Spectral evolution of the forecast uncertainty and the ensemble spread for the meridional component of the wind vector at 500 hPa for the ECMWF and CMC ensembles. Shown are the meridional averages of the zonal power spectra of the meridional wind associated with (left) the ensemble spread and (right) the forecast uncertainty. The lowest curves show the spectra at analysis time, while the other curves show the spectra with 2-day increments of the forecast time (the top curves are for day-14 forecast time). The red curve shows the linear regression of the maximum power and the associated zonal wavenumber for all of the forecast times.

Citation: Monthly Weather Review 144, 7; 10.1175/MWR-D-15-0293.1

Spectral evolution of the forecast uncertainty and the ensemble spread for the meridional component of the wind vector at 500 hPa for the ECMWF and CMC ensembles. Shown are the meridional averages of the zonal power spectra of the meridional wind associated with (left) the ensemble spread and (right) the forecast uncertainty. The lowest curves show the spectra at analysis time, while the other curves show the spectra with 2-day increments of the forecast time (the top curves are for day-14 forecast time). The red curve shows the linear regression of the maximum power and the associated zonal wavenumber for all of the forecast times.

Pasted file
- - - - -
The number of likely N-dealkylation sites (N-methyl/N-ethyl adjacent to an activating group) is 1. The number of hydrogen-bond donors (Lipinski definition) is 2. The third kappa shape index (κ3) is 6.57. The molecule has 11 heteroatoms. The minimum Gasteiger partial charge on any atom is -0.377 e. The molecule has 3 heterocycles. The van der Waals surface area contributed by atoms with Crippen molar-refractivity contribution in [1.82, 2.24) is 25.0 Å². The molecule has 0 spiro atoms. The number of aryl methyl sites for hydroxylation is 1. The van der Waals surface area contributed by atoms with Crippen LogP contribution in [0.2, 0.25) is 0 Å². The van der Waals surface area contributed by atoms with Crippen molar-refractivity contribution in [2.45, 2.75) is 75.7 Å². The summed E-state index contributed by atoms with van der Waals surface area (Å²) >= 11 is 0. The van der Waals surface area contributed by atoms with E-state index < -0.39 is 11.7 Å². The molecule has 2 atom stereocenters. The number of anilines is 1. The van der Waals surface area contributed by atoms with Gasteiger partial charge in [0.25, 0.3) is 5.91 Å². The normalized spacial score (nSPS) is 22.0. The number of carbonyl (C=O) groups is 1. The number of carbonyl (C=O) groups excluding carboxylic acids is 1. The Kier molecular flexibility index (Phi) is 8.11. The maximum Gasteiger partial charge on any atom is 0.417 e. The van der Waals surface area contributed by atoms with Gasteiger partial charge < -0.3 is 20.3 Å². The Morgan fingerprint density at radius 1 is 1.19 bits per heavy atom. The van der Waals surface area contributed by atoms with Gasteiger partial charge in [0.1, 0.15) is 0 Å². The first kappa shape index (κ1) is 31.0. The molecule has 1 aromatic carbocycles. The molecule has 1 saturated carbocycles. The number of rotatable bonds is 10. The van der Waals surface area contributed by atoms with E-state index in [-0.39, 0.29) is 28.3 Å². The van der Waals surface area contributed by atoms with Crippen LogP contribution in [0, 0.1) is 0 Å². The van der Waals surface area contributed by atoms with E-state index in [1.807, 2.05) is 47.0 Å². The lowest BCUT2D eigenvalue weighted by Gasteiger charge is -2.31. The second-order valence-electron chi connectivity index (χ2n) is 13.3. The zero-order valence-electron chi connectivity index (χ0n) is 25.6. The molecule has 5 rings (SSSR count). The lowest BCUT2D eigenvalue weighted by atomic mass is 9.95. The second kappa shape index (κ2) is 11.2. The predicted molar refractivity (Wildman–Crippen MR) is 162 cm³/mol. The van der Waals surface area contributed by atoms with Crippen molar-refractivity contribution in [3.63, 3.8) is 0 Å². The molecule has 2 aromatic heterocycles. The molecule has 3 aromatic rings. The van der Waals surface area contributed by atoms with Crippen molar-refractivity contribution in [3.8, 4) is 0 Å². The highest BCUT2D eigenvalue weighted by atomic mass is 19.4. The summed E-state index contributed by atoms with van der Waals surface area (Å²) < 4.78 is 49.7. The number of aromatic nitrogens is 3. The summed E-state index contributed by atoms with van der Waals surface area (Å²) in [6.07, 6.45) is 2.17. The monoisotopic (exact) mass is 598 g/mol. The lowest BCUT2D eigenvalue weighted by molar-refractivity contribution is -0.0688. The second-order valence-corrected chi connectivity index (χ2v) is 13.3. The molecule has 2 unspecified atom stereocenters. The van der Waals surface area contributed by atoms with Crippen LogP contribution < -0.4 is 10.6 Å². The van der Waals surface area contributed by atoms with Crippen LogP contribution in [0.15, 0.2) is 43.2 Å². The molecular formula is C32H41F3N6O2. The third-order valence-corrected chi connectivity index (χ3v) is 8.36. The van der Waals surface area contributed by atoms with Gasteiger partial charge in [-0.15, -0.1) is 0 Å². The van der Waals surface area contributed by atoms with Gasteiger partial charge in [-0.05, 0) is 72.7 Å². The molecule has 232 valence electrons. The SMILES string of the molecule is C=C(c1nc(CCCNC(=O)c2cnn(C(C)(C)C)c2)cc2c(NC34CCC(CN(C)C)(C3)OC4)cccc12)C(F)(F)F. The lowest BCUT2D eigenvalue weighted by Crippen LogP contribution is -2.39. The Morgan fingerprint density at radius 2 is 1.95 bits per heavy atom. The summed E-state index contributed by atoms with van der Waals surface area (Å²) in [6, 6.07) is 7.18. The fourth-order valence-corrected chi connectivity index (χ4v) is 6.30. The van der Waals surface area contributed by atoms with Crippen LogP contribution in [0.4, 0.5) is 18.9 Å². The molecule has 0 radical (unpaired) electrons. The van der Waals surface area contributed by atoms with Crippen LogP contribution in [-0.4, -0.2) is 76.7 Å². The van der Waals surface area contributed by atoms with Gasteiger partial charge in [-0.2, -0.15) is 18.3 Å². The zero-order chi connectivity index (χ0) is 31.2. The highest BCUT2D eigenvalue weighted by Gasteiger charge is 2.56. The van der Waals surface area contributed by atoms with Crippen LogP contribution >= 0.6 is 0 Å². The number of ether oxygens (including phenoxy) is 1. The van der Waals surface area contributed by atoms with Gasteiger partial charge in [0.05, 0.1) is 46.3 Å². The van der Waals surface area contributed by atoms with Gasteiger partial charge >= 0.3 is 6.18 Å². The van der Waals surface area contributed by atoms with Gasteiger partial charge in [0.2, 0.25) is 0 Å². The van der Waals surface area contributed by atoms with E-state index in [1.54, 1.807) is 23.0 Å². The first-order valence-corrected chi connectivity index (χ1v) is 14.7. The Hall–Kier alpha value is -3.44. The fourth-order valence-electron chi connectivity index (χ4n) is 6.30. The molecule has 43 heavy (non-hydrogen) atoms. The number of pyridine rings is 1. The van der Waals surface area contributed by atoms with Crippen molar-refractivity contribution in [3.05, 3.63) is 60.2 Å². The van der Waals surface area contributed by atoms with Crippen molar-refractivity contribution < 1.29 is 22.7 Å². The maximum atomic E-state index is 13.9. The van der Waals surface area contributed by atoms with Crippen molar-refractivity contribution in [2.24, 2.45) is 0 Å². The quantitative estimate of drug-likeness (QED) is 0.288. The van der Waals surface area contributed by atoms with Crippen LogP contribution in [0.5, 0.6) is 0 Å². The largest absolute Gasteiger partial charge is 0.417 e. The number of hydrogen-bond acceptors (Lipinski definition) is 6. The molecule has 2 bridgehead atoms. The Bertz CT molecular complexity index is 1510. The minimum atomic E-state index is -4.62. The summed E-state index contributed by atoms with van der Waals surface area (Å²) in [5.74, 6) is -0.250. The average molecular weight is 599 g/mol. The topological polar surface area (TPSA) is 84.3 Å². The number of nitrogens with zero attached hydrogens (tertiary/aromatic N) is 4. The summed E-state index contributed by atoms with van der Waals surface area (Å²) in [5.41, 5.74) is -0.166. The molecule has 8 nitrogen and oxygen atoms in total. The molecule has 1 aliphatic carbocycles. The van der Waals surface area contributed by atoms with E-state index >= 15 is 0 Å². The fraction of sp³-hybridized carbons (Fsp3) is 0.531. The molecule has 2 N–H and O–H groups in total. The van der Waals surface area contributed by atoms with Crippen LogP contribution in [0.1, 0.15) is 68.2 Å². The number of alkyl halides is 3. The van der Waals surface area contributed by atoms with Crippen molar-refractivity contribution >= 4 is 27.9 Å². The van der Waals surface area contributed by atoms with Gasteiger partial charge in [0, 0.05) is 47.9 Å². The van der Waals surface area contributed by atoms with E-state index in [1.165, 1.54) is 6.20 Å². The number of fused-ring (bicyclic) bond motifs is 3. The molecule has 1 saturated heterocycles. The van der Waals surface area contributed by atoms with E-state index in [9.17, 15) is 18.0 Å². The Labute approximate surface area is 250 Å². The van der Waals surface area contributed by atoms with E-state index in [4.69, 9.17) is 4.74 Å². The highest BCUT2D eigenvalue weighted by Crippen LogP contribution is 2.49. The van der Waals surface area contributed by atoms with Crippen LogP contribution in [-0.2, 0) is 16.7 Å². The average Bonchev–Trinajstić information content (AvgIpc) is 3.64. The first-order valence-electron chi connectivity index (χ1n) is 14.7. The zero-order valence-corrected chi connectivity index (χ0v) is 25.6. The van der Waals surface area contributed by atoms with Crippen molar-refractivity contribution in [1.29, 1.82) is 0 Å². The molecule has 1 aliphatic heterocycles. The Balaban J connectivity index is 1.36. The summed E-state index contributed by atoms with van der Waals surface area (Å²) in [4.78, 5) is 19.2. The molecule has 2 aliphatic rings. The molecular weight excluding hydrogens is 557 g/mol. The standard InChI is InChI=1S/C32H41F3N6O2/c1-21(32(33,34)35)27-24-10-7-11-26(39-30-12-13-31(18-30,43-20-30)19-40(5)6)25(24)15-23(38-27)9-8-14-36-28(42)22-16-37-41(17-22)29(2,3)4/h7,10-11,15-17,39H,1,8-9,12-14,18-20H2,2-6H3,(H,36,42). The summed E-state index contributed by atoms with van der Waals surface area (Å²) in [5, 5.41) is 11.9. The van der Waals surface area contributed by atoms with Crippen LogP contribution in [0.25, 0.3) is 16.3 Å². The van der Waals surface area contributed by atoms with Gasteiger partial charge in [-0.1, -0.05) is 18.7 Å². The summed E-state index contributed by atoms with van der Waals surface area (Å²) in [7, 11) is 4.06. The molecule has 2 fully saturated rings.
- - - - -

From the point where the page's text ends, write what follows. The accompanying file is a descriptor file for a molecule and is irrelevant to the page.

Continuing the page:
Citation: Monthly Weather Review 144, 7; 10.1175/MWR-D-15-0293.1

Spectral evolution of the forecast uncertainty and the ensemble spread for the meridional component of the wind vector at 500 hPa for the ECMWF and CMC ensembles. Shown are the meridional averages of the zonal power spectra of the meridional wind associated with (left) the ensemble spread and (right) the forecast uncertainty. The lowest curves show the spectra at analysis time, while the other curves show the spectra with 2-day increments of the forecast time (the top curves are for day-14 forecast time). The red curve shows the linear regression of the maximum power and the associated zonal wavenumber for all of the forecast times.